Top editors out at LA Times; former TV executive named new CEO
In the latest major shake-up at the Los Angeles Times, Executive Editor and Publisher Davan Maharaj and his second-in-command Marc Duvoisin were abruptly fired Monday, according to the Los Angeles Times.
The newspaper's parent company, Tronc, has installed Chicago Sun-Times editor and publisher Jim Kirk as interim editor of the L.A. Times. The newspaper's publisher will be Ross Levinsohn, who has no experience in newspapers but worked at Fox and Yahoo.
Two other top editors were also fired Monday morning, the newspaper reported: Deputy Managing Editor for Digital Megan Garvey and Assistant Managing Editor of Investigations Matt Doig.
Maharaj had spent his entire career with the Times, beginning as an intern in 1989 and later rising to several reporter and editor roles. He was named Editor in Chief in 2011 and publisher this past May.
A 28-year veteran of the Times, Maharaj had been promoted repeatedly during several ownership and leadership changes. The newspaper has seen declines in revenues with the shift to online publishing, which dramatically reduced readership throughout the newspaper industry.
In the years before Maharaj took over as Editor in Chief, the L.A. Times cut 40 percent of its editorial staff in an attempt to remain profitable. Several previous editors and publishers left the newspaper over the deep cost cutting measures.
There have been repeated rumors over the years that Tribune, which bought the newspaper in 2000, would sell the Los Angeles Times to competing newspaper chain Gannett or to private investors. Instead, Tribune held onto the Times and restructured its publishing operation, forming a new company, Tronc Inc., in 2016.
Despite the restructuring, Tronc, too, has suffered losses in ad revenue and print subscriptions.
In his most recent earnings call in July, Tronc’s CEO Justin Dearborn told investors that the company's advertising revenue for Q2 dropped 15 percent over the same period, but that circulation revenue increased by 2 percent – most of that growth came from digital-only subscribers to the L.A. Times.
The firings were not a surprise to news industry analysts who have seen the same newsroom leaders continue in place over repeated changes in ownership and corporate management, said Gabriel Kahn, a professor at the USC Annenberg School of Journalism. He co-directs the media economics and entrepreneurship program.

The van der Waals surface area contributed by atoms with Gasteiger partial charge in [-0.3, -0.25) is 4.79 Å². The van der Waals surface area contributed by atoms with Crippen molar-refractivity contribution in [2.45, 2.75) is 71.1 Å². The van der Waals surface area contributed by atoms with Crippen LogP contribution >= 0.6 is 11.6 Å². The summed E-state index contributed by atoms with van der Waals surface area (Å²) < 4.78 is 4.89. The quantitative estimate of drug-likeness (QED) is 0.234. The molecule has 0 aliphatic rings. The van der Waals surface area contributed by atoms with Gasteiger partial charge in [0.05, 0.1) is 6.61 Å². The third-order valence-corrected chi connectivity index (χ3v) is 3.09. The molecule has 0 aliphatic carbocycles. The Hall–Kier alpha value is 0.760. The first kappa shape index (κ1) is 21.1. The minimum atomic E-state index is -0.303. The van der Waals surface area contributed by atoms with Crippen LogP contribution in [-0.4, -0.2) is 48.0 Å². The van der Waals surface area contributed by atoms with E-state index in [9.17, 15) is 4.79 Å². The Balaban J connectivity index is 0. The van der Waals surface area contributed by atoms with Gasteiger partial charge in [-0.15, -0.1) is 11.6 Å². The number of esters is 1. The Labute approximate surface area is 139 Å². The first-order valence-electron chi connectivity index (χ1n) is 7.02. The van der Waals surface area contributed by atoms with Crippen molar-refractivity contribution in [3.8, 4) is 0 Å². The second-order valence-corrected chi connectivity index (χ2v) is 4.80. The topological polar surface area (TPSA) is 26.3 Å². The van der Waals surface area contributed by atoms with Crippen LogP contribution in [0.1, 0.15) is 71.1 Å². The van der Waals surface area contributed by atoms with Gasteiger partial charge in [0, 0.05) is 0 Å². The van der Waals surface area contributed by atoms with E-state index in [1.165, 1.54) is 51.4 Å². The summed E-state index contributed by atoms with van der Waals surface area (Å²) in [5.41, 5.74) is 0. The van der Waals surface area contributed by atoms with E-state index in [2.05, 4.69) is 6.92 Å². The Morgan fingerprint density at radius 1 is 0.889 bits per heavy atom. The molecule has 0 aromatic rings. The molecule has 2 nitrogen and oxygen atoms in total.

“The newsroom staff needs to be re-energized and feel that there is some type of long term plan in terms of what they're doing,” Kahn said. He and others have noted that the company had announced, but not acted on, plans to increase reporting on entertainment from foreign bureaus.
“The results that Tronc, the parent company, has posted recently have been lackluster at a moment, strangely, when other big American news publishers have shown signs of life boosting digital revenue and subscriber revenue,” Kahn said. Those are "two areas where Tronc has been pretty flat.”
One of the clear areas of improvement is the digital arena, Kahn said.
“There’s nowhere to go but up. That’s the truth of it. There’s plenty to innovate in terms of the digital experience,” he said.
For two weeks, the online forum Reddit has had a thread airing reader rants about intrusive pop-up ads at latimes.com.
With Maharaj at the helm, the Times won the Pulitzer Prizes for its breaking news coverage of the San Bernardino shooting in 2016 and several awards for its investigation on oxycodone painkillers.
A key criticism of Maharaj and his top editors was that major articles could be delayed for months without reasons that were apparent to the reporters, said Ed Liebowitz, a reporter who wrote the Los Angeles Magazine story titled, “What’s the Matter with the L.A. Times?” His central example was about delays in the Times publishing a story about the drug industry’s role in the opioid addition crisis. Liebowiz interviewed more than 50 current and former Times staffers.
“The composite portrait they painted was of a leader who was very feckless and domineering and insecure and at the same time anyone who would suppress stories often for no reason,” Liebowitz said.
He was hopeful new management might remove a publishing bottleneck.
“This is a paper that is really worth supporting and I know a lot of people have been very disappointed with it,” he said. “It's been contracting in terms of pages. And it certainly is a lot more expensive than it used to be.”
This story has been updated.